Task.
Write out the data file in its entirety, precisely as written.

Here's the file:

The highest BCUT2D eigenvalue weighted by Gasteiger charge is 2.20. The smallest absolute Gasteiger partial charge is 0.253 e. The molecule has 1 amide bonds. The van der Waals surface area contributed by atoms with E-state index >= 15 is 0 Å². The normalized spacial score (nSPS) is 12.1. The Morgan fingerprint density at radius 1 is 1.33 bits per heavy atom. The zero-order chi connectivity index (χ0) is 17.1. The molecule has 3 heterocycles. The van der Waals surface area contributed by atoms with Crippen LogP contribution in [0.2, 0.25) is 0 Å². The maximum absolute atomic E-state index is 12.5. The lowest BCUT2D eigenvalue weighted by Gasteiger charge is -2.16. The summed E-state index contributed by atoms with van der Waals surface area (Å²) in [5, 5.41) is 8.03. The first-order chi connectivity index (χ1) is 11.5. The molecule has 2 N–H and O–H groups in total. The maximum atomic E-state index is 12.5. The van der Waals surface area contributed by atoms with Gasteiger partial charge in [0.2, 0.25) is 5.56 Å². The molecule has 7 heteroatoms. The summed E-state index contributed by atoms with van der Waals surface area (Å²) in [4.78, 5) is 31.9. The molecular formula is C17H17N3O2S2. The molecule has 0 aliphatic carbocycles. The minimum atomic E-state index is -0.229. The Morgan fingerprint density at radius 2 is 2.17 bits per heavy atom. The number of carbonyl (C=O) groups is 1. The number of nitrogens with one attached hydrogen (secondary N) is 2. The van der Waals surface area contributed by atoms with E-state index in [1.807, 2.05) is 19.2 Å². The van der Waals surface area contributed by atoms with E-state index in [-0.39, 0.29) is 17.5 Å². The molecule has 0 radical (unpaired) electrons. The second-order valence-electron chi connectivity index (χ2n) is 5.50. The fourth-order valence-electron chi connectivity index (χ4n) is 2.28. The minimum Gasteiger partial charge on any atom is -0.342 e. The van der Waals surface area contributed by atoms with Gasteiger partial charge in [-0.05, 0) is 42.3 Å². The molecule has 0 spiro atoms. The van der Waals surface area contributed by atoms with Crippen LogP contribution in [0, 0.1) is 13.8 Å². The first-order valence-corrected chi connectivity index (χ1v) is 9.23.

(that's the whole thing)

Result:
The highest BCUT2D eigenvalue weighted by Gasteiger charge is 2.20. The smallest absolute Gasteiger partial charge is 0.253 e. The molecule has 1 amide bonds. The van der Waals surface area contributed by atoms with E-state index >= 15 is 0 Å². The normalized spacial score (nSPS) is 12.1. The Morgan fingerprint density at radius 1 is 1.33 bits per heavy atom. The zero-order chi connectivity index (χ0) is 17.1. The molecule has 3 heterocycles. The van der Waals surface area contributed by atoms with Crippen LogP contribution in [0.2, 0.25) is 0 Å². The maximum absolute atomic E-state index is 12.5. The lowest BCUT2D eigenvalue weighted by Gasteiger charge is -2.16. The summed E-state index contributed by atoms with van der Waals surface area (Å²) in [5, 5.41) is 8.03. The first-order chi connectivity index (χ1) is 11.5. The molecule has 2 N–H and O–H groups in total. The maximum atomic E-state index is 12.5. The van der Waals surface area contributed by atoms with Gasteiger partial charge in [0.2, 0.25) is 5.56 Å². The molecule has 7 heteroatoms. The summed E-state index contributed by atoms with van der Waals surface area (Å²) in [4.78, 5) is 31.9. The molecular formula is C17H17N3O2S2. The molecule has 0 aliphatic carbocycles. The minimum atomic E-state index is -0.229. The Morgan fingerprint density at radius 2 is 2.17 bits per heavy atom. The number of carbonyl (C=O) groups is 1. The number of nitrogens with one attached hydrogen (secondary N) is 2. The van der Waals surface area contributed by atoms with E-state index in [1.807, 2.05) is 19.2 Å². The van der Waals surface area contributed by atoms with E-state index in [-0.39, 0.29) is 17.5 Å². The molecule has 0 radical (unpaired) electrons. The second-order valence-electron chi connectivity index (χ2n) is 5.50. The fourth-order valence-electron chi connectivity index (χ4n) is 2.28. The minimum Gasteiger partial charge on any atom is -0.342 e. The van der Waals surface area contributed by atoms with Gasteiger partial charge in [-0.05, 0) is 42.3 Å². The molecule has 0 spiro atoms. The van der Waals surface area contributed by atoms with Crippen LogP contribution in [0, 0.1) is 13.8 Å². The first-order valence-corrected chi connectivity index (χ1v) is 9.23.